Read More on Roll Call: The 39 House Democrats Who Defied Obama’s Veto Threat

Military Sexual-Assault Bills Touch Raw Political Nerve for Democrats

Democrats seem to agree on the need to address the rising number of sexual assaults in the military, but the intraparty battle over the issue has gotten deeply personal and could end up politically damaging to those who have been tagged as “anti-victim.”

Democratic leaders are dreading having what is likely to be an emotionally charged fight play out on the Senate floor when the chamber takes up the Defense authorization bill in the next few weeks.

“I would be less than candid if I didn’t say this has been — for somebody who has fought and has a long history of victim advocacy, from my days as a state legislator to my days as a prosecutor to establishing laws and programs and fighting for victims all my life — that it’s been very difficult to be characterized as anti-victim,” Sen. Claire McCaskill told CQ Roll Call.

The Missouri Democrat has been one of the lead supporters of keeping sexual-assault cases within the military’s chain of command while making other key changes aimed at addressing the issue. On the other side, Sen. Kirsten Gillibrand, D-N.Y., has been aggressively pushing to take commanders out of the mix when it comes to sexual-assault allegations.

Senate Majority Leader Harry Reid, D-Nev., has been coy about his plans to proceed on competing proposals to curb what has become a crisis in the armed forces. While most of his caucus members support Gillibrand’s framework, at least a dozen Democrats likely will vote for the Senate Armed Services Committee markup language being championed by McCaskill.

Read More on Roll Call: Military Sexual-Assault Bills Touch Raw Political Nerve for Democrats

Wash. Legislature Will Reconvene to Vote on Boeing Construction Package

Avi Niman of StateTrack reports that Washington Gov. Jay Inslee (D) has called a special session of the state’s legislature, to convene Nov. 7. Lawmakers will consider approving a package of legislation that will enable the construction of the new 777X jetliner by The Boeing Company in Everett, Wash.

The proposed package includes tax incentives, education and workforce development, a transportation revenue package, streamlined permitting, and water quality solutions. Inslee has stated that ratification of this legislative package is crucial for the economic growth and development of jobs in the state.

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Internet Sales Tax Debate Rages in the States

Amazon.com began collecting the 6.25 percent state sales tax on any purchases by Massachusetts’ residents starting November 1. The tax revenue collected by the company will then be submitted to the state’s Department of Revenue.

Amazon.com agreed to collect the tax when it acquired Kiva Systems last year based in North Reading, Massachusetts. Amazon is now either collecting state sales tax or is expected to start for orders originating in 16 states: Arizona, California, Connecticut, Georgia, Indiana, Kansas, Kentucky, Massachusetts, New York, North Dakota, Pennsylvania, Texas, Virginia, Washington, West Virginia and Wisconsin.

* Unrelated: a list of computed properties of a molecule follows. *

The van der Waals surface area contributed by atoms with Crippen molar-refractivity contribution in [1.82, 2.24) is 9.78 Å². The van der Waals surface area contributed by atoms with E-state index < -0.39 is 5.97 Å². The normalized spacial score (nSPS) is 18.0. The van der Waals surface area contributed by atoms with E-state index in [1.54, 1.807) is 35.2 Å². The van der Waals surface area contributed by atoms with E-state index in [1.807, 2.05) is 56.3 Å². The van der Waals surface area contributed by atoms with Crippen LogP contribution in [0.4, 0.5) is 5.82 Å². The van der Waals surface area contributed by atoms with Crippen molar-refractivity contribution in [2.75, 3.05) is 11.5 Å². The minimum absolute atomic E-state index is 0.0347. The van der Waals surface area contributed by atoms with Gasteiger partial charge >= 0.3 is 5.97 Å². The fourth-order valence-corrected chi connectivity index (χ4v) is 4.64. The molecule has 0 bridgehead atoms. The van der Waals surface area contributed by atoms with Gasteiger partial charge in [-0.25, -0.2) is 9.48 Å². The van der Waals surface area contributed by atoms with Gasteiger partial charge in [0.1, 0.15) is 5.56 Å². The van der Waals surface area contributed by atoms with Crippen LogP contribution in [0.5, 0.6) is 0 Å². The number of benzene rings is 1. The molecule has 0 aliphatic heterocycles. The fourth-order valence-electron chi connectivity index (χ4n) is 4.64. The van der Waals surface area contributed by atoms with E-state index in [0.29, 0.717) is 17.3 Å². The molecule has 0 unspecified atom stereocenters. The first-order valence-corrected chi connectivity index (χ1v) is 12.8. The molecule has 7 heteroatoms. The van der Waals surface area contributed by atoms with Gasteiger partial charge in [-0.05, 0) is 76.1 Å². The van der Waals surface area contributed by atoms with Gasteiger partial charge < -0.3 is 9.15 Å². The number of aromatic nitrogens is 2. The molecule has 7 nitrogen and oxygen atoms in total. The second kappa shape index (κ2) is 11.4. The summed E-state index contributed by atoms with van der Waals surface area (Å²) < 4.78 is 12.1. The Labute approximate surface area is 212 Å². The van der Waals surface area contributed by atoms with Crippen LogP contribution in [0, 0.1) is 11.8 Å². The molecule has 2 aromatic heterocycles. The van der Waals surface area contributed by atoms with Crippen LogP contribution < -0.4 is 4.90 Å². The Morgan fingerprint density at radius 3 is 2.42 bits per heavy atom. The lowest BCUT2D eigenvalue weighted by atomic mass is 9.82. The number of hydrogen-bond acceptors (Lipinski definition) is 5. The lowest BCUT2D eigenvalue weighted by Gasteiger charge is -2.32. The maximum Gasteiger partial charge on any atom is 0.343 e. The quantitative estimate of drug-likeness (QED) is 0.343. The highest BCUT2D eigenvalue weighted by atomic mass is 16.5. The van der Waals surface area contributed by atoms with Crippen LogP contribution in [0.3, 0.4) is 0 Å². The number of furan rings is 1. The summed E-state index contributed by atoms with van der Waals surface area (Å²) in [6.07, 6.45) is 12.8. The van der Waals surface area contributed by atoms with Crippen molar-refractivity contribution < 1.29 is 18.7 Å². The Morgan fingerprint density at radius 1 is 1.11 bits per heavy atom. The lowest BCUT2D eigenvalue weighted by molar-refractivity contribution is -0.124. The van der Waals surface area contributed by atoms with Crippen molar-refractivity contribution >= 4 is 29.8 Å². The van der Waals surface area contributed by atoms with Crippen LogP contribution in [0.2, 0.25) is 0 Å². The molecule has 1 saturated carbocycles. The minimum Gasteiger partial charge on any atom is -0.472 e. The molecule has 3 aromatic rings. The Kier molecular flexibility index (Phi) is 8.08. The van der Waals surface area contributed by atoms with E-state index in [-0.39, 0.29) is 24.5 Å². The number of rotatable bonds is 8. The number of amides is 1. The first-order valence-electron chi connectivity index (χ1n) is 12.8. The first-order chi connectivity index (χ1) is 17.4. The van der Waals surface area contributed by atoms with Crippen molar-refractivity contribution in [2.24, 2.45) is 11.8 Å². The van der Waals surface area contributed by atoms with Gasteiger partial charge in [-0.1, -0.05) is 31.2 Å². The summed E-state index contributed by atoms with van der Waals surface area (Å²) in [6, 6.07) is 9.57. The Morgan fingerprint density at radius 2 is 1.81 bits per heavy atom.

The main reason the company agreed to voluntarily collect online sales taxes in these states was directly due to the establishment of a physical presence in those states as Amazon.com has opened fulfillment warehouses, made acquisitions or agreed to keep in-state Amazon.com associates. Amazon.com simply dropped their sales affiliates in seven states where the company had no physical presence instead of collecting and remitting sales taxes including: Arkansas, Maine, Missouri, Minnesota, North Carolina, Rhode Island and Vermont.

The practice of taxing an out-of-state retailer for in-state sales was largely invalidated in the 1992 Supreme Court Ruling Quill Corp v. North Dakota. Since then, a new type of tax law, dubbed ‘affiliate nexus’ laws, have begun to take a new approach by taxing the sales of online retailers who do business through a third party located in the state. Typically, these third parties will link to a vendor’s website and are in turn compensated for any sales made through these types of referrals. If the amount of sales made through these referrals exceeds a certain threshold, typically $10,000, then all of the vendor’s sales made to consumers in that state become subject to state tax laws.

For example, Arkansas in 2011 enacted a law to require large e-commerce retailers to collect and remit state sales taxes if they generate more than $10,000 in sales a year through in-state sales affiliates. Connecticut requires e-commerce retailers to collect and remit state sales taxes if they generate more than $2,000 in sales a year through sales affiliates based in the state. A seller who enters into an agreement with a person in Maine, for a commission or other consideration, refers potential customers and has cumulative gross receipts from retail sales in excess of $10,000 must register with the tax assessor and collect and remit taxes. In Rhode Island, retailers that generate more than $5,000 in sales through sales affiliates based in the state must collect the tax. In response to these initiatives, Amazon has canceled affiliation agreements in many of the states that have enacted this type of law.